What does the brightly colored skin of some frogs signal to their predators?

Have you ever wondered about the vibrant colours of some frogs? Did you know that their colouring is a warning to predators that they are foul-tasting and poisonous? Read on to know more fascinating facts about these amphibians.

It is small enough to fit into the palm of one’s hand, but it packs a powerful punch. A single golden poison dart frog, measuring just 6 on long, contains sufficient poison to kill 10 grown humans! The frog species derives its name from the centuries-old practice of the Emberá and Chocó, indigenous peoples of Colombia and Panama, who tipped their blowgun darts with its poison while hunting.

The poison is called a batrachotoxin (some beetles and birds also have it). The word batrachos is Greek for frog’. Even minute amounts lead to paralysis and death.

Poisonous species

There are only four species of frogs that are so poisonous that even a tiny drop is enough to kill small mammals (monkeys, for example) and birds. Most of them produce poison only potent enough to kill insects-flies, crickets, ants, termites. and beetles which are their main prey.

The frogs average around 2.5 cm in length. They are found in the wild only in the tropical rainforests of South and Central America.

The frogs sport gaudy colours and patterns, usually in combination with black-orange, red, blue, yellow, purple, pink, green, and even silver! Their colouring is a warning to predators that they are foul-tasting and poisonous. Once a predator has tried eating one and survived, it avoids similar-looking frogs.

The fire-bellied snake of the Amazon forests is resistant to golden poison frog toxin and is its only predator.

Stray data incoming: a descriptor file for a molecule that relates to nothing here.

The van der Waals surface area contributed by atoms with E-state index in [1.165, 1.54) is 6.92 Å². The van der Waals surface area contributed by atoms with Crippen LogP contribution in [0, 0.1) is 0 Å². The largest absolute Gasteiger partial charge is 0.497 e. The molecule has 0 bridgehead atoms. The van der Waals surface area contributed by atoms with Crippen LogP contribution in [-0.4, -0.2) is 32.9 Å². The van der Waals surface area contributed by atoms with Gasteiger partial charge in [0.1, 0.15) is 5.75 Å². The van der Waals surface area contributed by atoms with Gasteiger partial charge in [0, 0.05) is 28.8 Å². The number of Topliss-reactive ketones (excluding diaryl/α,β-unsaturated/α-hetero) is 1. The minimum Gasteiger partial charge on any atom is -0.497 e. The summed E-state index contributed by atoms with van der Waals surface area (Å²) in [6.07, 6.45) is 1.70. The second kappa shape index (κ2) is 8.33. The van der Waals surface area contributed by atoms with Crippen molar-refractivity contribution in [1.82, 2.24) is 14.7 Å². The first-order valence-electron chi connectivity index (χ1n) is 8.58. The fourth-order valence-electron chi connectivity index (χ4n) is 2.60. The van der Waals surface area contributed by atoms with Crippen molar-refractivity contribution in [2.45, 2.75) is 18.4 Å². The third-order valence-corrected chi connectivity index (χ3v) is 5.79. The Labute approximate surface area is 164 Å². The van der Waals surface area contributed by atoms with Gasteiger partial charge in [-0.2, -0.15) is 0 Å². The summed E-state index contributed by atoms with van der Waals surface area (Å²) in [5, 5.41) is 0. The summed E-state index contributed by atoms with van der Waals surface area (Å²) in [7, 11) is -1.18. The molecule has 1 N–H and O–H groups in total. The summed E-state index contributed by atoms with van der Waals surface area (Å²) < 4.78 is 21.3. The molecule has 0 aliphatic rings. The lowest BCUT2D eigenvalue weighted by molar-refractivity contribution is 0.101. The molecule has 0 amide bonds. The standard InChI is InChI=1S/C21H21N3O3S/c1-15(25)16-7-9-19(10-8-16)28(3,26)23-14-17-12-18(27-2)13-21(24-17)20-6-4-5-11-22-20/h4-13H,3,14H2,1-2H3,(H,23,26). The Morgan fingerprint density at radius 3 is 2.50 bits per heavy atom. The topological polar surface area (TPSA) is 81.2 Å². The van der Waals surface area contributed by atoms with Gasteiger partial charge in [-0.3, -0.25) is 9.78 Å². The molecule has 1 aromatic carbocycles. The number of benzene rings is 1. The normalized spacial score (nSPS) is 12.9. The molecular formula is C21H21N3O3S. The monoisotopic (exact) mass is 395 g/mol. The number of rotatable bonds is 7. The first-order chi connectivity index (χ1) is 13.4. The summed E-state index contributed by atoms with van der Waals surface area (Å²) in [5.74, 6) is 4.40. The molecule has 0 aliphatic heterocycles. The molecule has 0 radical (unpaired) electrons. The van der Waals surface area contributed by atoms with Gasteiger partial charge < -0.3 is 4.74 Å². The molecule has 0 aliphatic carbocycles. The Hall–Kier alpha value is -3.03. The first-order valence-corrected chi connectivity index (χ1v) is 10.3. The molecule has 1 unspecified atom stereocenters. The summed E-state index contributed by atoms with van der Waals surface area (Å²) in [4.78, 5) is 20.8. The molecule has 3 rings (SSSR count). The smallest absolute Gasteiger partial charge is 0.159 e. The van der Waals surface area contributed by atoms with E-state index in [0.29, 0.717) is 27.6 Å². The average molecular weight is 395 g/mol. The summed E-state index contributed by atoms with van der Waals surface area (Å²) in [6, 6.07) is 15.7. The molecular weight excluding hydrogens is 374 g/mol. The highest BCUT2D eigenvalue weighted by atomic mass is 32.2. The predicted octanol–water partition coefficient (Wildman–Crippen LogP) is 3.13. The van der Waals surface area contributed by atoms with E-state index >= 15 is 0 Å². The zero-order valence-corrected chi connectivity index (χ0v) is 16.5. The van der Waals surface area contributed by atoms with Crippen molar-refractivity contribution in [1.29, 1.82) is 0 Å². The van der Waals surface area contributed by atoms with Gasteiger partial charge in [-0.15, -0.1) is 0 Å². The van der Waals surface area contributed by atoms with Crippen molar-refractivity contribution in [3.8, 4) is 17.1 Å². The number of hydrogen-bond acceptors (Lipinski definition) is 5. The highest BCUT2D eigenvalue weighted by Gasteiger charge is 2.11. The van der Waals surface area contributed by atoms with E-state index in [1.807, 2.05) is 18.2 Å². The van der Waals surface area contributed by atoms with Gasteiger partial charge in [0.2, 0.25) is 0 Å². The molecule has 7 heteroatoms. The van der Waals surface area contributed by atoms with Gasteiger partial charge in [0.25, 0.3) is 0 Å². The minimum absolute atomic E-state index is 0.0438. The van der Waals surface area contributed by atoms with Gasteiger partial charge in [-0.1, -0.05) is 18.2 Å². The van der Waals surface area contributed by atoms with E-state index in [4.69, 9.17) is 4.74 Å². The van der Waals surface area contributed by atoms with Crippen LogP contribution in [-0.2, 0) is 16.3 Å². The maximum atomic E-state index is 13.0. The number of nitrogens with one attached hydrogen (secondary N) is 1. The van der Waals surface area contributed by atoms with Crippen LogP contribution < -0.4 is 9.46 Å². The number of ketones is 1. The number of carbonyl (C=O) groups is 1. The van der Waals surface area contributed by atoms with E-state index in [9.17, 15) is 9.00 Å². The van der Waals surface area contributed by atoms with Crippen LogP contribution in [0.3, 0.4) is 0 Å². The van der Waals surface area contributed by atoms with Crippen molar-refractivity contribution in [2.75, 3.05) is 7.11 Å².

The little frogs usually live in the leaf litter on the forest floor, near streams and ponds, but a few species also live high up in the canopy and may never come down. Unlike most frog species that are nocturnal, poison frogs are active during the day when their colours can be best seen.

Caring for the young

Females lay from one to 30 eggs at a time in a dark, moist place such as the base of a big leaf, the hollow of a tree trunk or crook of a branch. Both parents are involved in the care of the eggs. When the eggs hatch, the parents carry the tadpoles on their backs and deposit them in water. Blue poison frog tadpoles eat their own siblings, so the parents must find a different water body for each individual hatchling!

The female feeds the tadpoles with unfertilized eggs that contain small amounts of poison, so that even the tadpoles are protected from predation.

Researchers are studying poison frogs to see if their toxins can be used in medicines, mainly painkillers. The poison from the phantasmal poison frog has been found to be 200 times more effective than morphine and without its side-effects!

Fact File

  • Wild poison frogs ingest the poison from the different bugs they eat and store it in their skin. Frogs bred in captivity lose their toxicity.
  • In the past decade, hundreds of frogs have died of a fungus that grows on their skin, preventing them from absorbing oxygen and water.
  • The population of the more brilliantly coloured poison frogs has plummeted because they are popular as pets.

Picture Credit : Google 

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